STAAR EOCs are typically taken as a student is completing the subject either in middle or high school depending on when the student is enrolled in the course, according to Texas Education Agency documents. The large number of opt-outs in algebra I and English I occurred in part because PSAT scores from eighth- and ninth- graders were permitted to be used as substitute assessments for the STAAR EOC in 2017-18, said Brenda Cruz, LISD director of assessment and accountability.
Standardized test scores—such as those from the PSAT, SAT or ACT—that meet a certain threshold may be used as substitutes for the STAAR EOCs, as allowed by the Texas Administrative Code. Students are permitted to use substitute assessments for a variety of STAAR EOC subjects, including algebra, biology, English and U.S. history, according to the TEA.
“This is a great opportunity for kids to have [a] choice,” LISD spokesperson Corey Ryan said.
Parents or guardians of LISD students who earned qualifying scores on an alternate assessment were notified via email and provided with a form, according to district documents. The signed form and documentation of an eligible test score were required for the student not to take the STAAR EOC, according to LISD documents.
Ultimately over 1,300 LISD middle and high school students chose not to take the algebra I STAAR EOC, substituting alternate test scores, and over 2,100 high school students opted out of the English I test, according to LISD documents.
Cruz said Leander ISD administers the PSAT starting in eighth grade. She said, for example, students could use eighth-grade PSAT scores as substitutes in ninth grade for the algebra I or English I STAAR EOC.
Students who take the regular STAAR EOC exam and earn a passing score may be placed in a number of categories, including approaches grade level, meets grade level and masters grade level, according to TEA documents.
The substitute test scores are not ranked this way, TEA spokesperson Ronnie Burchett said.
“A student who takes a substitute assessment in lieu of an EOC is scored no higher than meets grade level standard in the accountability system,” Burchett said.
INFLUENCE ON RATINGS
Burchett said taking a substitute assessment instead of the STAAR EOC tests could have a negative impact on accountability ratings, which are based on scores in three domains—student achievement, school progress and closing the gaps.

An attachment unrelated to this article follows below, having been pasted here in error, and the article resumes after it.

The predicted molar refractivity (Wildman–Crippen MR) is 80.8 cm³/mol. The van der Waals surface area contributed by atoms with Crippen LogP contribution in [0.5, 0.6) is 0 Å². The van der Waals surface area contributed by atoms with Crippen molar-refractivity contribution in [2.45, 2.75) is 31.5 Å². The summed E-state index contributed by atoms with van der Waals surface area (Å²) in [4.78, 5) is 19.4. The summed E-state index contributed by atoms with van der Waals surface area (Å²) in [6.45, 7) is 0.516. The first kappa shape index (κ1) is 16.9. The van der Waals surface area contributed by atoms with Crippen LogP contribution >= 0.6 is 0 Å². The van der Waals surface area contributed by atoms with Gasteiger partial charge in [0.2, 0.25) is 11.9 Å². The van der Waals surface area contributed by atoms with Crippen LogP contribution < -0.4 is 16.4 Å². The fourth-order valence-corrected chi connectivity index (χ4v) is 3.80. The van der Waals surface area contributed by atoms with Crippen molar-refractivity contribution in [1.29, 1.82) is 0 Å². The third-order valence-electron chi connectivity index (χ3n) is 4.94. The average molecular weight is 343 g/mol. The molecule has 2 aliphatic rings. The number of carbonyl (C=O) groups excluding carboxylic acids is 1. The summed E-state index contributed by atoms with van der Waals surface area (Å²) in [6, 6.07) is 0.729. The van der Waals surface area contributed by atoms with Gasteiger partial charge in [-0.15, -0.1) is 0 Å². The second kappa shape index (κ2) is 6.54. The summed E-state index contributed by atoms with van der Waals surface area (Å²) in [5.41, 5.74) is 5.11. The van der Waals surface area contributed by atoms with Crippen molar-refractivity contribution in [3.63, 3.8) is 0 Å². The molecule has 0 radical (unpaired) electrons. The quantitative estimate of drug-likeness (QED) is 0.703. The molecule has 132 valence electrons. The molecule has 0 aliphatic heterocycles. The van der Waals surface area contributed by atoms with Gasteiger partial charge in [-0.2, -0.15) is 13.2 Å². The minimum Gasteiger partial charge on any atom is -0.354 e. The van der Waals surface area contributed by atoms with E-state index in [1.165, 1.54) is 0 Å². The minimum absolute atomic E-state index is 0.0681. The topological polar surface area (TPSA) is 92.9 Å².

Cruz said the substitutions impacted LISD high schools' score in student achievement because the district thinks more students would have scored as masters grade level if not for the substitutions.
“Substitute exams will continue to impact the school progress domain because the state cannot account for performance growth with substitute test users,” Cruz said. “For example, if a student used the substitute exam for Algebra I he or she could not show growth from the eighth-grade math score. This will continue to impact LISD accountability scores because the same issue will occur next year.”
OTHER POSSIBLE EFFECTS
While the STAAR EOC results could have some consequences for the school district, the direct effect on the students who opt out may be limited. Two local colleges say the STAAR EOC are not taken into consideration during the admission process.
“[At Concordia University] what we look at is whether or not they have a diploma,” said Jennielle Strother, who works in enrollment services at Concordia University Texas, a private university located in Austin. “From there, we do a holistic review, review the application and review GPA and board scores, so SAT [and] ACT scores.”
Jessica Vess, spokesperson for Austin Community College, said first-time college students are required to take the Texas Success Initiative before enrolling in classes.
However, students may be exempted from the Texas Success Initiative by providing qualifying reading, writing and math scores in the SAT, ACT, TAKS or two optional STAAR EOC assessments, English III and algebra II, according to ACC documents.